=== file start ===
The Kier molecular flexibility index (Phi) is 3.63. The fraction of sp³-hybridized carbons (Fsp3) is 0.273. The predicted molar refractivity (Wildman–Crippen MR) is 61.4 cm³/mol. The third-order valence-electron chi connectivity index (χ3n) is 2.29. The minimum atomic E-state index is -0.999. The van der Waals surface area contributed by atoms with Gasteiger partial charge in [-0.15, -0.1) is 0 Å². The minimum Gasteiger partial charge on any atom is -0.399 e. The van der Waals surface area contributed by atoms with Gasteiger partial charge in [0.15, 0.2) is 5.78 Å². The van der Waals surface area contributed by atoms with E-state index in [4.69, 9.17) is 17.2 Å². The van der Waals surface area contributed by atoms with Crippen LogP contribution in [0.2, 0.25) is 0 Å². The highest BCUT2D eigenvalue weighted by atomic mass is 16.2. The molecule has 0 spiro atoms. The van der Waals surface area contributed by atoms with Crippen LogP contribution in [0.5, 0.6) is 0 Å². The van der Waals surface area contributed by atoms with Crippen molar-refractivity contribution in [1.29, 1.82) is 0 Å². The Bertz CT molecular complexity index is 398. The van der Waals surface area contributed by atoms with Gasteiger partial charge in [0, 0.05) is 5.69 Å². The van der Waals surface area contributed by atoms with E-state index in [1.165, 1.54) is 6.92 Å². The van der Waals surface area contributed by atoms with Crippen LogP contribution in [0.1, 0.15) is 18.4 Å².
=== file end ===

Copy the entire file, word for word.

The Kier molecular flexibility index (Phi) is 3.63. The fraction of sp³-hybridized carbons (Fsp3) is 0.273. The predicted molar refractivity (Wildman–Crippen MR) is 61.4 cm³/mol. The third-order valence-electron chi connectivity index (χ3n) is 2.29. The minimum atomic E-state index is -0.999. The van der Waals surface area contributed by atoms with Gasteiger partial charge in [-0.15, -0.1) is 0 Å². The minimum Gasteiger partial charge on any atom is -0.399 e. The van der Waals surface area contributed by atoms with Gasteiger partial charge in [0.15, 0.2) is 5.78 Å². The van der Waals surface area contributed by atoms with E-state index in [4.69, 9.17) is 17.2 Å². The van der Waals surface area contributed by atoms with Crippen LogP contribution in [0.2, 0.25) is 0 Å². The highest BCUT2D eigenvalue weighted by atomic mass is 16.2. The molecule has 0 spiro atoms. The van der Waals surface area contributed by atoms with Crippen LogP contribution in [0.5, 0.6) is 0 Å². The van der Waals surface area contributed by atoms with Crippen molar-refractivity contribution in [1.29, 1.82) is 0 Å². The Bertz CT molecular complexity index is 398. The van der Waals surface area contributed by atoms with Gasteiger partial charge in [0, 0.05) is 5.69 Å². The van der Waals surface area contributed by atoms with E-state index in [1.165, 1.54) is 6.92 Å². The van der Waals surface area contributed by atoms with Crippen LogP contribution in [0.1, 0.15) is 18.4 Å².